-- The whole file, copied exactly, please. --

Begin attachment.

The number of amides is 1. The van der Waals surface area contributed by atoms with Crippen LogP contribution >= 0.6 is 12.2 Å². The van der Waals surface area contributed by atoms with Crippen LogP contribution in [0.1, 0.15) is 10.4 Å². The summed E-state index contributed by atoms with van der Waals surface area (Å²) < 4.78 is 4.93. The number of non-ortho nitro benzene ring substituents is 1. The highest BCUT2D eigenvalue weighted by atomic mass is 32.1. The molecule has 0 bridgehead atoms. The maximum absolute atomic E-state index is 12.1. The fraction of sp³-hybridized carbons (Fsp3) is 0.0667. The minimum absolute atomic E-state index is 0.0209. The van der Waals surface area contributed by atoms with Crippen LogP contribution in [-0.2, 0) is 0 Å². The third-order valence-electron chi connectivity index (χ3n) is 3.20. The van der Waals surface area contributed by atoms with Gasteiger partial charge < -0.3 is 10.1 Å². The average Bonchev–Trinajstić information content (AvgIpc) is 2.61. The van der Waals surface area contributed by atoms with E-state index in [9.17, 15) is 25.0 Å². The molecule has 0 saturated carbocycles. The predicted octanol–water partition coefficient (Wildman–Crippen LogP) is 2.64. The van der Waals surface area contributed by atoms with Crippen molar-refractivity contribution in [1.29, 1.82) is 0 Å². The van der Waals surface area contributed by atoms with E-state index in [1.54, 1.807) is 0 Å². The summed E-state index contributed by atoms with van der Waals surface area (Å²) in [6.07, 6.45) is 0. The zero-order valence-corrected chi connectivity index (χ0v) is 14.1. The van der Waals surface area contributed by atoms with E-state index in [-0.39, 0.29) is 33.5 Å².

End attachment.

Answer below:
The number of amides is 1. The van der Waals surface area contributed by atoms with Crippen LogP contribution >= 0.6 is 12.2 Å². The van der Waals surface area contributed by atoms with Crippen LogP contribution in [0.1, 0.15) is 10.4 Å². The summed E-state index contributed by atoms with van der Waals surface area (Å²) < 4.78 is 4.93. The number of non-ortho nitro benzene ring substituents is 1. The highest BCUT2D eigenvalue weighted by atomic mass is 32.1. The molecule has 0 bridgehead atoms. The maximum absolute atomic E-state index is 12.1. The fraction of sp³-hybridized carbons (Fsp3) is 0.0667. The minimum absolute atomic E-state index is 0.0209. The van der Waals surface area contributed by atoms with Crippen LogP contribution in [-0.2, 0) is 0 Å². The third-order valence-electron chi connectivity index (χ3n) is 3.20. The van der Waals surface area contributed by atoms with Gasteiger partial charge < -0.3 is 10.1 Å². The average Bonchev–Trinajstić information content (AvgIpc) is 2.61. The van der Waals surface area contributed by atoms with E-state index in [9.17, 15) is 25.0 Å². The molecule has 0 saturated carbocycles. The predicted octanol–water partition coefficient (Wildman–Crippen LogP) is 2.64. The van der Waals surface area contributed by atoms with Crippen molar-refractivity contribution in [1.29, 1.82) is 0 Å². The van der Waals surface area contributed by atoms with E-state index in [1.54, 1.807) is 0 Å². The summed E-state index contributed by atoms with van der Waals surface area (Å²) in [6.07, 6.45) is 0. The zero-order valence-corrected chi connectivity index (χ0v) is 14.1. The van der Waals surface area contributed by atoms with E-state index in [-0.39, 0.29) is 33.5 Å².